Tuesday, June 24, 2008

Beware of reporters with "interesting" tidings.

Ok, Tony Stewart will buy out Gene Haas, and will work closely with Hendrick to get the team up to speed. Ok, Mark Martin is leaving DEI and will run in the 5 car, possibly with or without Brad Keselowski. Ok, Martin Truex Jr. will leave DEI and possibly drive the 5 car or the new 33 of Richard Childress. Ok, Casey Mears will be looking for a new ride. Ok, Jeff Gordon just had NASA agree to a contract to paint a huge 24 on the full moon.

Ok, maybe that last scenario was a little too crazy for anyone to believe, but we are all currently enduring the usual silly season rumors, and I caution all fans of any driver to wait until the ink is on the paper before celebrating, or having thoughts of suicide.

We see this every year. So-and-so's definitely going to this shop. This driver will be in this car with this sponsor. We see it every year. There's nothing new about it.

Already this year, we heard that Bobby Labonte's move to the new Richard Childress team was a done deal. All that needed doing was to make the announcement. Well, how did that turn out? Bobby Labonte recently announced a 4 year deal with Petty Enterprises. Where's that reporter that broke that story now? he's announcing some other 'done deal'.

The point here is this: Don't believe anything until the driver and the owner both announce it publicly. Last year, we heard that Dale Earnhardt Jr. was going to Gibbs. We heard he was going to RCR. We heard that he was going to drive for his own team, JRM. We all heard those were 'done deals' from various sources. We also heard that he was driving the 8, or the 81, or the 3 and a few other numbers. None of us knew the details until Dale Jr., Kelley, and Mr. Hendrick himself sat on stage at JR Motorsports.

Sports reporting is competitive by nature, and some of the reporters could give the drivers a lesson in competitiveness. Every reporter in the business is eager to get the scoop, and who knows who their sources are, especially if the sources are only identified as 'undisclosed'?

I'm going to be quite frank with you. As a long time fan of this sport, I've read articles written by supposedly true Nascar 'Insiders' who have no business writing for this sport, or any other, as far as I'm concerned. Their only purpose is to break headlines, and in this new era of the Internet, to get hits on their websites. I have to admit, it's tempting to write puff pieces or hit pieces on this very blog, just to get hits. I don't advertise here, so that does me little in the way of profit, so I don't do it. This blog let's me speak my mind, to have a somewhat collective conversation with those of you who take the time to read what I write. I do not make one single cent from doing this, so even though I will be honest and admit that I do like the hits, it's for my own enjoyment as a writer. This blog will never pay the light bill or buy me a new car. I mostly love reading the stats and seeing what kind of audience I've got.

But then again, I'm not a reporter. I post opinion pieces here. I've got opinions about a sport I've loved for so long, and sometimes those opinions change. I may repeat a recently reported rumor, but I'm only going to offer an opinion on that, not state whether it is true or not. Nascar does not include me in their discussions. Neither do the teams. I've been lucky enough to correspond via e-mail with a couple of drivers, who shall remain nameless, but they don't tell me anything that you don't already know. I'm not in the inner circle of this sport. I'm just a fan, just like you.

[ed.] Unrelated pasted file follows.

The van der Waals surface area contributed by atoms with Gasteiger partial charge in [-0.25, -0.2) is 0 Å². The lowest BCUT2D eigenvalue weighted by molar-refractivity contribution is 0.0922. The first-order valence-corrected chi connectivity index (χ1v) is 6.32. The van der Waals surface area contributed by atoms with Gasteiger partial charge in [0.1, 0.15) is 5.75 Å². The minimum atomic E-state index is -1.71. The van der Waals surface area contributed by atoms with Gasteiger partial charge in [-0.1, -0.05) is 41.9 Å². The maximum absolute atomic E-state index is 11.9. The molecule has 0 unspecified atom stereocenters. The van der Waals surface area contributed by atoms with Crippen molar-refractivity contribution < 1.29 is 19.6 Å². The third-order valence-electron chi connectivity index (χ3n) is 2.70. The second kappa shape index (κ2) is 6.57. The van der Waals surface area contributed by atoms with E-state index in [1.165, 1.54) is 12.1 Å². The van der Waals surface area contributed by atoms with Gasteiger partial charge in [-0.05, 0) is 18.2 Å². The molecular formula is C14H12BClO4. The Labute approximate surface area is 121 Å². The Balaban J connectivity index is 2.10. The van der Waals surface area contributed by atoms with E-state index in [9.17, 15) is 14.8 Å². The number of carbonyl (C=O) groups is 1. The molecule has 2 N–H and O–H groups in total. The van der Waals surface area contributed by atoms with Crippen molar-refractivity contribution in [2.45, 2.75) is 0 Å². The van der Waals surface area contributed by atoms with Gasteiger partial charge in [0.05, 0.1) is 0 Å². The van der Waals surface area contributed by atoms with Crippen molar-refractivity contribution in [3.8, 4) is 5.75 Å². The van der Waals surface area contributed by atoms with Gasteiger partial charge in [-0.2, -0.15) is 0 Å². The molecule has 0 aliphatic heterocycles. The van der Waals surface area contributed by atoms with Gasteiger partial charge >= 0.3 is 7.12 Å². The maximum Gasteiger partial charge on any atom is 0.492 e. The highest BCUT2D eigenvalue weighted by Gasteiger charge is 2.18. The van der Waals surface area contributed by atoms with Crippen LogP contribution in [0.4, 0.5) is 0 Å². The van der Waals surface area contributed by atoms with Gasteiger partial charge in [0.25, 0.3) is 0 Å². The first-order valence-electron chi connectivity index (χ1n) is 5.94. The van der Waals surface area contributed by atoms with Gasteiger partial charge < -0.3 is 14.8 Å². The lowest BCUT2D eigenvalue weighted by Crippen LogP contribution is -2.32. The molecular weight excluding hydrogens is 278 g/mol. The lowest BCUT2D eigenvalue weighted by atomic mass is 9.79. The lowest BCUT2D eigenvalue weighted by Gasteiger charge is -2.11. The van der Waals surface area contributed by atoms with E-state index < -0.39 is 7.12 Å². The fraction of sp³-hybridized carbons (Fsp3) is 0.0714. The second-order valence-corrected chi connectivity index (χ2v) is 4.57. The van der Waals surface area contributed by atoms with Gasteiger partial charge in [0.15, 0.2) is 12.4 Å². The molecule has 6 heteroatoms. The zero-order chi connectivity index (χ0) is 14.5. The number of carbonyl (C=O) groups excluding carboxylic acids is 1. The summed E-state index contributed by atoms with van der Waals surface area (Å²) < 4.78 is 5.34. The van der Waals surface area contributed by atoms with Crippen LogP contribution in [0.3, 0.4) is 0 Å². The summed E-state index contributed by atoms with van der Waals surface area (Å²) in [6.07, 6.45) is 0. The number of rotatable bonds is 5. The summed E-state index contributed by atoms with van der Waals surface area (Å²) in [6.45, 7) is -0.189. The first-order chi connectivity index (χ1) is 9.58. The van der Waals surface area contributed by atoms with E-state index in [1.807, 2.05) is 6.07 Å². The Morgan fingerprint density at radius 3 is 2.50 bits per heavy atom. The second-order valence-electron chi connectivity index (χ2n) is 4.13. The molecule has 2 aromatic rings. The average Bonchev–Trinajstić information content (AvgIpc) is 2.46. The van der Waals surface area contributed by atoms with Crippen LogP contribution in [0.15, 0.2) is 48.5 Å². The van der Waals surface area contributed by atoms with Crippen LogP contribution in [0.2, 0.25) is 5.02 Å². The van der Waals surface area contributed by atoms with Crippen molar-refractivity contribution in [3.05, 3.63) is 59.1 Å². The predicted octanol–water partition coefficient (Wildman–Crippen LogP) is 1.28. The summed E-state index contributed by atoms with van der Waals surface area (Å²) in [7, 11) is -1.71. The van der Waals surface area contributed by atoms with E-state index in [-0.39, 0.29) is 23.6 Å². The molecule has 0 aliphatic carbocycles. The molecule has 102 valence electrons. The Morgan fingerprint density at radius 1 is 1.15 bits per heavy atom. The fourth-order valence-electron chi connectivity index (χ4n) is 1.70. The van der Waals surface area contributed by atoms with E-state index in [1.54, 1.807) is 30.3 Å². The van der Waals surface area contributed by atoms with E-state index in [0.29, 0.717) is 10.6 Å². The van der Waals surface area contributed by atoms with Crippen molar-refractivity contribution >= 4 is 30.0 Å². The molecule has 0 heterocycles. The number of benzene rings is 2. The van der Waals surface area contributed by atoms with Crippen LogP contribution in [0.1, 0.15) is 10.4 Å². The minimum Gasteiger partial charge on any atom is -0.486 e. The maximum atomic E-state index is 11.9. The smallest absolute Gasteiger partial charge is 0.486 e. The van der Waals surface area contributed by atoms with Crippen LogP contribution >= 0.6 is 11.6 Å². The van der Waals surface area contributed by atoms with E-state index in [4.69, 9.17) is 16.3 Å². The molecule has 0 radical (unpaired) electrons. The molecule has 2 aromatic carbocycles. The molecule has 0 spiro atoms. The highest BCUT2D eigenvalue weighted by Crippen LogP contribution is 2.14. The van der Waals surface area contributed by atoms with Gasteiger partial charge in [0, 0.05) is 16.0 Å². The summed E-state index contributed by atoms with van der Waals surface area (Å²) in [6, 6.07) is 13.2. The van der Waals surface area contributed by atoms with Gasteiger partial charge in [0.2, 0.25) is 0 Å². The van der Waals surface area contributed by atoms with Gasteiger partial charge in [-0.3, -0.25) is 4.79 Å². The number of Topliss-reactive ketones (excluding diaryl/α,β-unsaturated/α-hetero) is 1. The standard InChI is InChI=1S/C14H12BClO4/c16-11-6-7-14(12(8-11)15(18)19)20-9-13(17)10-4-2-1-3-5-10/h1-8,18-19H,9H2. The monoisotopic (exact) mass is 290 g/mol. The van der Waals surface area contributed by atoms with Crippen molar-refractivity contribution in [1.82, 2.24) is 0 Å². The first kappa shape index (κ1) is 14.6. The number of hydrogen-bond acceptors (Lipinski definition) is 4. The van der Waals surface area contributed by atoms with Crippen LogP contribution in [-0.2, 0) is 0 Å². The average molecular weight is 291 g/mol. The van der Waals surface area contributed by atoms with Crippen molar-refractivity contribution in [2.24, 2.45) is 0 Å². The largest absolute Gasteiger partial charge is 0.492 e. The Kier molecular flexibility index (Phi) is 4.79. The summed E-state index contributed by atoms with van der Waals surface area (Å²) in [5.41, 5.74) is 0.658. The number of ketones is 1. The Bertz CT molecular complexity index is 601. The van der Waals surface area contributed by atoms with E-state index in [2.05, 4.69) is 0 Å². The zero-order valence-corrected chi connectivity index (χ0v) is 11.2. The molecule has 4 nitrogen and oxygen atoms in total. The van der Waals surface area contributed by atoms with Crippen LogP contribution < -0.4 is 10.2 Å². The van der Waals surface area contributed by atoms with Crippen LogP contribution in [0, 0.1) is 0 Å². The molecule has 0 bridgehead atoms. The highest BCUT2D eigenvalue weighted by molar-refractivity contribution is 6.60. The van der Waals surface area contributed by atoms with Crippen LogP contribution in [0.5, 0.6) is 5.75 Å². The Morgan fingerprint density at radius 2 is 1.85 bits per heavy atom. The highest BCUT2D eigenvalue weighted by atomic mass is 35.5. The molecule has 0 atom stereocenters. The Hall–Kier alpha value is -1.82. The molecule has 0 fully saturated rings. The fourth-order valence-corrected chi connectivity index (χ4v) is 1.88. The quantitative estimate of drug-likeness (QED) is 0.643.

I would encourage everyone that reads this blog, or any other blog, or any websites devoted to Nascar, or even politics or whatever, for that matter, to check out the facts before you believe anything. There is an old saying, and it's true for many sites, because they are often right on the money in their predictions. That saying is "Trust, but verify." The next time you read a report on the AP or even the Mothership of all sports, ESPN, think about that. You may trust, but verify before you believe it. Reporters make mistakes, sometimes honest ones, such as getting the wrong impression from what a driver or team owner or crew member says. If a reporter is called for the mistake, he or she should acknowledge it, and admit they made a mistake, in my opinion. Whenever I see or hear a reporter doing that, they pick up a few notches in admiration on my scale. We all make mistakes, and if you can admit to your mistakes, it only makes you a better reporter, and indeed, a better person. Learn from those mistakes, and don't repeat them, and you will be a great reporter, and indeed, a better person.

Every year I've seen some of the same people tell me that a certain scenario is indeed a 'done deal', and it turns out not to be true. To these people, all I can say is "Don't make my boots wet and tell me it's raining." There are a few reporters out there that make wild claims every year, and virtually none of them come true, yet they just move on and keep writing, or talking, and they never take responsibility for their mistakes. I won't name names, but you know who they are. It's the same pretty much every year. The names might change, but the motives don't.

There's another old adage that goes like this: "Don't believe everything you read in the newspapers." That old saying could easily be applied to today's Internet world, especially when it involves Nascar's silly season.

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